ST. Ives

Page 46

'You seem to forget, sir, that my Emperor has re-established Christianity,' I observed.

'Ah, sir, but that was policy!' he exclaimed. 'You do not understand Napoleon. I have followed his whole career. I can explain his policy from first to last. Now for instance in the Peninsula, on which you were so very amusing, if you will come to a friend's house who has a map of Spain, I can make the whole course of the war quite clear to you, I venture to say, in half an hour.'

This was intolerable. Of the two extremes, I found I preferred the British tory; and, making an appointment for the morrow, I pleaded sudden headache, escaped to the inn, packed my knapsack, and fled, about nine at night, from this accursed neighbourhood. It was cold, starry, and clear, and the road dry, with a touch of frost. For all that, I had not the smallest intention to make a long stage of it; and about ten o'clock, spying on the right-hand side of the way the lighted windows of an alehouse, I determined to bait there for the night.

It was against my principle, which was to frequent only the dearest inns; and the misadventure that befell me was sufficient to make me more particular in the future. A large company was assembled in the parlour, which was heavy with clouds of tobacco smoke, and brightly lighted up by a roaring fire of coal. Hard by the chimney stood a vacant chair in what I thought an enviable situation, whether for warmth or the pleasure of society; and I was about to take it, when the nearest of the company stopped me with his hand.

'Beg thy pardon, sir,' said he; 'but that there chair belongs to a British soldier.'

A chorus of voices enforced and explained. It was one of Lord Wellington's heroes. He had been wounded under Rowland Hill. He was Colbourne's right-hand man. In short, this favoured individual appeared to have served with every separate corps, and under every individual general in the Peninsula. Of course I apologised. I had not known. The devil was in it if a soldier had not a right to the best in England. And with that sentiment, which was loudly applauded, I found a corner of a bench, and awaited, with some hopes of entertainment, the return of the hero. He proved, of course, to be a private soldier. I say of course, because no officer could possibly enjoy such heights of popularity. He had been wounded before San Sebastian, and still wore his arm in a sling. What was a great deal worse for him, every member of the company had been plying him with drink. His honest yokel's countenance blazed as if with fever, his eyes were glazed and looked the two ways, and his feet stumbled as, amidst a murmur of applause, he returned to the midst of his admirers.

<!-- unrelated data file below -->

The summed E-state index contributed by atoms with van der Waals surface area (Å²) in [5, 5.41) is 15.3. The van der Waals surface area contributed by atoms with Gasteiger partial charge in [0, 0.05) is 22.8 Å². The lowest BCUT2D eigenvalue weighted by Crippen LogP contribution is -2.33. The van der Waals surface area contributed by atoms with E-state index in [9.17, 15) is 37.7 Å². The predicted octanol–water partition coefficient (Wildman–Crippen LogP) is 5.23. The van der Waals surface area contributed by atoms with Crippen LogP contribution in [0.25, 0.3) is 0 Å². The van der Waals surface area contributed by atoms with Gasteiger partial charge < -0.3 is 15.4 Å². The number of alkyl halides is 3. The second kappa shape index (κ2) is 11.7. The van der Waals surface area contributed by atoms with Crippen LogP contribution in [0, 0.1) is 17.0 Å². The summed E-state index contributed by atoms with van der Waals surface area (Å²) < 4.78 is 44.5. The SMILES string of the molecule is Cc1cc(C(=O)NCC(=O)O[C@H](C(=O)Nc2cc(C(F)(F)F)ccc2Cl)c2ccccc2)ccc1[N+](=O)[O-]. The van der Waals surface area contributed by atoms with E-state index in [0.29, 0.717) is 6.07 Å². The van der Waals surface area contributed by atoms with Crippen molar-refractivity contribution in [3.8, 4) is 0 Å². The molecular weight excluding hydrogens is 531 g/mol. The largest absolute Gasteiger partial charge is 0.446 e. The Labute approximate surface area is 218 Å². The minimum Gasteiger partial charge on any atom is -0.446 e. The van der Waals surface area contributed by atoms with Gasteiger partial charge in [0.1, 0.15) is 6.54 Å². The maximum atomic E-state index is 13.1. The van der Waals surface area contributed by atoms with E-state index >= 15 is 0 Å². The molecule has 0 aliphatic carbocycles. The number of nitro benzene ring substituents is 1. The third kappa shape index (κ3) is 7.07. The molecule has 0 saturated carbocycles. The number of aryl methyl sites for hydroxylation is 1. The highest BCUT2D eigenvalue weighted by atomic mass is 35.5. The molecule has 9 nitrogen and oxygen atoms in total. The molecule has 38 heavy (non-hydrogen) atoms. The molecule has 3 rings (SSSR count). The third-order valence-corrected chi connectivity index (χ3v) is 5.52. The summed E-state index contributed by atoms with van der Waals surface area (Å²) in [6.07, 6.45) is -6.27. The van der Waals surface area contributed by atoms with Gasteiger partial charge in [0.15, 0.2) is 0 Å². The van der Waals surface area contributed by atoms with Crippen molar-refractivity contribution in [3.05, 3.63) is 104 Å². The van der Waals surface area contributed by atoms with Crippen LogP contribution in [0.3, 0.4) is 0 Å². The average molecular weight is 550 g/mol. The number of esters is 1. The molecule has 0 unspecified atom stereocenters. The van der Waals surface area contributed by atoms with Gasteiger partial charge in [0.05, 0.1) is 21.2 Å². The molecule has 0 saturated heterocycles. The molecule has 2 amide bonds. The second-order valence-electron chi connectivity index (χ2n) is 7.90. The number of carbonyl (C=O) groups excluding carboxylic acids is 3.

Two minutes afterwards I was again posting in the dark along the highway; to explain which sudden movement of retreat I must trouble the reader with a reminiscence of my services.

I lay one night with the out-pickets in Castile. We were in close touch with the enemy; the usual orders had been issued against smoking, fires, and talk, and both armies lay as quiet as mice, when I saw the English sentinel opposite making a signal by holding up his musket. I repeated it, and we both crept together in the dry bed of a stream, which made the demarcation of the armies. It was wine he wanted, of which we had a good provision, and the English had quite run out. He gave me the money, and I, as was the custom, left him my firelock in pledge, and set off for the canteen. When I returned with a skin of wine, behold, it had pleased some uneasy devil of an English officer to withdraw the outposts! Here was a situation with a vengeance, and I looked for nothing but ridicule in the present and punishment in the future. Doubtless our officers winked pretty hard at this interchange of courtesies, but doubtless it would be impossible to wink at so gross a fault, or rather so pitiable a misadventure as mine; and you are to conceive me wandering in the plains of Castile, benighted, charged with a wine-skin for which I had no use, and with no knowledge whatever of the whereabouts of my musket, beyond that it was somewhere in my Lord Wellington's army.

Robert Louis Stevenson
Classic Literature Library

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